July 2017
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MAS Testimony to the Landmarks Preservation Commission regarding the Certificate of Appropriateness for the Ford Foundation

The Ford Foundation’s philanthropic mission is “to reduce poverty and injustice, strengthen democratic values, promote international cooperation, and advance human achievement.” An icon from the moment of its completion in 1967, the organization’s headquarters in New York became an individual landmark as soon as it was eligible. Written nearly 20 years ago, the designation report describes the unusual interior by Kevin Roche John Dinkeloo Associates: “It was the rare corporate client that would sacrifice so much rentable area, and turn so much over to a landscaped atrium. When asked why Ford did it, Roche replied “for no reason other than to make a public gesture.”

And so, the Municipal Art Society appreciates the purpose-built intention of this space, and the effort to further the Ford Foundation’s mission through the proposal at hand.

The most significant intervention, and the most troubling for our Preservation Committee, is the wheelchair lift. First, the new walkway along the southern façade alters the relationship of the atrium softscape to the 42nd Street exterior. The lift itself has an enormous impact, though the material selection of cor-ten steel and clear glass seeks to minimize the intrusion. The slope of the granite retaining wall is a great improvement over the previous scheme presented to our Committee on April 1st. Similarly, the ramping of the northern path to expand the wheelchair accessible area is a positive move, though the stepped scheme of the garden, an important characteristic, is compromised.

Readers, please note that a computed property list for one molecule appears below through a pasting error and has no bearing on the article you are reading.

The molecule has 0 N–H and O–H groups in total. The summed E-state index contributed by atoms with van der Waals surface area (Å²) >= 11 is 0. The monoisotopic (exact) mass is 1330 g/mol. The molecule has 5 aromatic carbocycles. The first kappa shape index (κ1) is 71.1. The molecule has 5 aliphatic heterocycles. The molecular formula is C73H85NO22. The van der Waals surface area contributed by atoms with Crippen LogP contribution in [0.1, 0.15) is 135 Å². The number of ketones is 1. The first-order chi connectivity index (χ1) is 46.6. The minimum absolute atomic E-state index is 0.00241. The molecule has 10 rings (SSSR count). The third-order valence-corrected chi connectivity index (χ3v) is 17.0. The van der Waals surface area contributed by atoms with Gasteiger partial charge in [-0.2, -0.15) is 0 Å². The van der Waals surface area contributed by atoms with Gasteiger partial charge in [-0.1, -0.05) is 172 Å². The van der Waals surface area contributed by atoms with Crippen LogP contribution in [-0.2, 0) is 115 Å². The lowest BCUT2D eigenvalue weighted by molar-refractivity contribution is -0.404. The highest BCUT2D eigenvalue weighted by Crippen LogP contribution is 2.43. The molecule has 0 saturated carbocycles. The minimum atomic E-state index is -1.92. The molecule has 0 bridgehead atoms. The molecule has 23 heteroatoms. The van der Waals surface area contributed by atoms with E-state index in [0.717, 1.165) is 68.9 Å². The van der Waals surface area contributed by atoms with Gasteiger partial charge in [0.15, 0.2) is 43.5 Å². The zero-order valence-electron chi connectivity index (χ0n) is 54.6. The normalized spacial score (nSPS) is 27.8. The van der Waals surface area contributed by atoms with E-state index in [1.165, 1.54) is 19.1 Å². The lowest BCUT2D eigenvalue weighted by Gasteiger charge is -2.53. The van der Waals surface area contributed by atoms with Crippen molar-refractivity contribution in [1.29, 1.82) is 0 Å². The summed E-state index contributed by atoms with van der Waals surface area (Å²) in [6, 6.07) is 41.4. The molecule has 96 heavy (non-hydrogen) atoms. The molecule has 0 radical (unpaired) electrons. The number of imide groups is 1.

We are also concerned about the removal of the planter at the 42nd Street entrance. This feature does not inhibit passage, and therefore its elimination seems an unnecessary interference with the landmark design. Likewise, it has been argued that all the existing and new entrances must accommodate a single 36-inch door with a 32-inch fixed sidelight, in order to reduce the number of stanchions required for automation of those doors. Again, this would appear to be avoidable, as the existing double doors can be automated or replaced in kind, and operated by a single stanchion. The fixed sidelight interrupts the rhythm of the curtain wall façade, and is not needed to achieve accessibility.

In sum, we very much appreciate the worthy charge of the Ford Foundation and its built expression in the atrium, this “public gesture.” We ask that the Landmarks Preservation Commission guide the project team toward achieving the important goal of accessibility, while persisting in the excellent stewardship of this extraordinary landmark.

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